Narconon Backs White House for Focus on Drug Prevention

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Narconon's successful education and prevention programs can assist in the goals laid out in the Office of National Drug Control (ONDCP) strategy.

Last week the White House issued its 2010 strategy for reducing the drug problem in the United States, citing goals of reducing the drug use rates among all ages by 10 to 15 percent over the next five years. Two of the specific areas mentioned as a focus to help accomplish were curtailing prescription drug abuse and also drug prevention activities.

According to a release from the White House, "Prescription drug abuse is the Nation’s fastest growing drug problem, driving significant increases of drug overdoses in recent years."

Narconon centers have been leading the fight against prescription drug abuse for many years as a drug-free rehabilitation program that does not give more drugs to addicts participating in the program. In addition, Narconon of Georgia has worked with local law enforcement officials on Operation Medicine Cabinet to help get rid of old prescriptions that could be abused. Narconon Freedom Center in Michigan also had staff members appear on CNN talking about the dangers of addiction to prescription painkillers.

"For decades we have warned people about the dangers of prescription drugs," comments Erica Catton, Deputy Executive Director for Expansion for Narconon Eastern United States, "Our message has always been that all drugs are essentially toxins, carry side effects and that many have a very high potential for abuse. Those truths are more evident now with the surging prescription drug problem we face in America."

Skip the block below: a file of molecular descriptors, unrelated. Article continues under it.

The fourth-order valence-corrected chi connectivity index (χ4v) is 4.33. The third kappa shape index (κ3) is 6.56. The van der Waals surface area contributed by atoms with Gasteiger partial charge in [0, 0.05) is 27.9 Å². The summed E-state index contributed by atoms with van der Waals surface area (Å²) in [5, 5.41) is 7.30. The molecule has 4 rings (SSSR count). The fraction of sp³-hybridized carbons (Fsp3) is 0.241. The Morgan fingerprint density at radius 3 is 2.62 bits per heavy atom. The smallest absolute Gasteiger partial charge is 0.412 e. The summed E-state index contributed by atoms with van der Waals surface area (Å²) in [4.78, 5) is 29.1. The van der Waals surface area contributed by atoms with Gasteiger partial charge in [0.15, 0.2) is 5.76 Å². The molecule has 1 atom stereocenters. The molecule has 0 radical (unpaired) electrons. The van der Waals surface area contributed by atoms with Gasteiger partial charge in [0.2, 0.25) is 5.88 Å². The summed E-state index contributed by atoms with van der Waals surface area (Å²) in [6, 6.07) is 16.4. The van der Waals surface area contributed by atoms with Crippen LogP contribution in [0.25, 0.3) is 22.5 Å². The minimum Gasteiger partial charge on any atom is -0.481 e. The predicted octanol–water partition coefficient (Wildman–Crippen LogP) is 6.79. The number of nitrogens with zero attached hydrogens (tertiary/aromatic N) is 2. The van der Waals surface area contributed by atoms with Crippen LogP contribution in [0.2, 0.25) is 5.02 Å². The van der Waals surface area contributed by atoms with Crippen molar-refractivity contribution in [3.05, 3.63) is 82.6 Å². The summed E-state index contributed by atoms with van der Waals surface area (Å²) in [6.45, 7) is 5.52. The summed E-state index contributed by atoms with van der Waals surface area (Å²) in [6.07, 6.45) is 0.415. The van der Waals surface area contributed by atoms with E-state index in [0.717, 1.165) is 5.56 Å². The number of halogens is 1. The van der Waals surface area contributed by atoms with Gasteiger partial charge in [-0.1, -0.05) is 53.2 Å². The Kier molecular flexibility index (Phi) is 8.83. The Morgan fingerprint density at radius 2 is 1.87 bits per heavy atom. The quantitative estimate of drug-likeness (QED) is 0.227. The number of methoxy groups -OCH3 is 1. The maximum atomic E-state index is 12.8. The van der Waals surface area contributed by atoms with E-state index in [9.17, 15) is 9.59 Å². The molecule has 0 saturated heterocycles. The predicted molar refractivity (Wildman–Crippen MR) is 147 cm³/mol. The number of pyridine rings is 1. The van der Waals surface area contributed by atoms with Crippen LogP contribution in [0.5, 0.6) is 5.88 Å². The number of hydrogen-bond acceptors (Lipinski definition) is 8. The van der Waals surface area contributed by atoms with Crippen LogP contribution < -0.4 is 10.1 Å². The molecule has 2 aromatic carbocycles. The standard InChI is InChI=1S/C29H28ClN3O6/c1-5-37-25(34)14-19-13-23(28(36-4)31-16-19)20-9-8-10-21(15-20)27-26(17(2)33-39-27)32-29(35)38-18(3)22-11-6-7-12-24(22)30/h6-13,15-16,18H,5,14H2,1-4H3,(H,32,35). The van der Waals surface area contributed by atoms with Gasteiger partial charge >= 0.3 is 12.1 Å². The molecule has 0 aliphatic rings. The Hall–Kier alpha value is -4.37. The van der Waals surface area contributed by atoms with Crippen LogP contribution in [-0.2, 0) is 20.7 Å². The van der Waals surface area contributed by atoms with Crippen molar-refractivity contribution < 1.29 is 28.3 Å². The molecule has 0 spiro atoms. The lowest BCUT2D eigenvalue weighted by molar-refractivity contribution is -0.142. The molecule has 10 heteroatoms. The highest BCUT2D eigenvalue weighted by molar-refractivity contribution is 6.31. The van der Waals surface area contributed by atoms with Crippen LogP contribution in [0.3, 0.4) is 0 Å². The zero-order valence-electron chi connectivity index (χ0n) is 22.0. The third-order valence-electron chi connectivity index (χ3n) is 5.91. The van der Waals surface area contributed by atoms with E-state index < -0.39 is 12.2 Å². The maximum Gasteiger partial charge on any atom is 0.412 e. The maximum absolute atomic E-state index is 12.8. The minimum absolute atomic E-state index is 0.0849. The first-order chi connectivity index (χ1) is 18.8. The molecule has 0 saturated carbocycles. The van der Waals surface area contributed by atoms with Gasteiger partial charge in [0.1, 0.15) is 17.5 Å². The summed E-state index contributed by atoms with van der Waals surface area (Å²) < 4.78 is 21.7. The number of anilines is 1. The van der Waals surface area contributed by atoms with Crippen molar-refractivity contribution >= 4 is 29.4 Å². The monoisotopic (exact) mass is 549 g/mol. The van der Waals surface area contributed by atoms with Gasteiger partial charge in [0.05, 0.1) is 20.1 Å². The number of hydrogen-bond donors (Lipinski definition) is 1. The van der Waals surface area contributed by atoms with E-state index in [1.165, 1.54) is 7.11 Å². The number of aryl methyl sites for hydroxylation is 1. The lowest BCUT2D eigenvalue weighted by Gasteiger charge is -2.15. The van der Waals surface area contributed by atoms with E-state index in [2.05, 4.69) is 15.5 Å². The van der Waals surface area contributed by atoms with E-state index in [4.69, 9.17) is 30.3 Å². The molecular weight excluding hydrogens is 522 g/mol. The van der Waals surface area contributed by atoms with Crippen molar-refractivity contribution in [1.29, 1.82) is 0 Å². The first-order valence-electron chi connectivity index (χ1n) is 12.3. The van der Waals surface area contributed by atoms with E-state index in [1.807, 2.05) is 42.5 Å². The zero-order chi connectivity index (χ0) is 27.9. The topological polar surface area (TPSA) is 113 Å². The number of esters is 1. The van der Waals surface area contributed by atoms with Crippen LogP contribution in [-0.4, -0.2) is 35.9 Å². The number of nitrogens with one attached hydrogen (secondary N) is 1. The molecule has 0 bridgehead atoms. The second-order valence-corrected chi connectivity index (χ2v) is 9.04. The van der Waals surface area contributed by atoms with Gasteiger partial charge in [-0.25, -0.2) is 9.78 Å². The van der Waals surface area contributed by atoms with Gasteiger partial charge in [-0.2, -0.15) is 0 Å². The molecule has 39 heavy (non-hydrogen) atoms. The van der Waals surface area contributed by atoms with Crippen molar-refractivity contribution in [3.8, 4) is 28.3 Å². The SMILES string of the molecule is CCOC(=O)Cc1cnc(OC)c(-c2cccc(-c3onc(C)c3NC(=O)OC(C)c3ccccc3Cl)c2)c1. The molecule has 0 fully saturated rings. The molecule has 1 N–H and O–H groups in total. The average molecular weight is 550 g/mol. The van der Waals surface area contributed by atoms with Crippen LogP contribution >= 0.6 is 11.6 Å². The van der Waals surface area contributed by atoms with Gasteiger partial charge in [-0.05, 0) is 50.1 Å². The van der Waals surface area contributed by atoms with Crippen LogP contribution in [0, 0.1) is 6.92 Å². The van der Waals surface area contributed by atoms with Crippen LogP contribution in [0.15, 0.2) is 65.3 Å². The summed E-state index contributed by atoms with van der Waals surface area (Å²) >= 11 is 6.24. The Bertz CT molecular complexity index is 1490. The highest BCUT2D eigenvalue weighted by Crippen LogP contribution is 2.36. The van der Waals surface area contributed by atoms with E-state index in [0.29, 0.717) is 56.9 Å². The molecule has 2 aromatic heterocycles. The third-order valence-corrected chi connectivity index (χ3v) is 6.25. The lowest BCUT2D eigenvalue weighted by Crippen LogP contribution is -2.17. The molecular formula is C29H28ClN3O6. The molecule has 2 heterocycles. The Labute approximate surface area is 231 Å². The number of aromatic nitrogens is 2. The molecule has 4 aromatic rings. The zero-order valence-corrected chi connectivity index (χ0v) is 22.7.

In addition to providing successful long-term residential drug and alcohol rehabilitation programs, Narconon also provides effective drug education and prevention for children and adults. Narconon is one of the largest non-governmental anti-drug organizations in the world, and it has been operating for more than 44 years based on the research and developments by the late American author and humanitarian L. Ron Hubbard.

For more information or to find a Narconon center near you, visit http://www.narcononeastus.org or call 1-877-237-3307 today.

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Erica Catton
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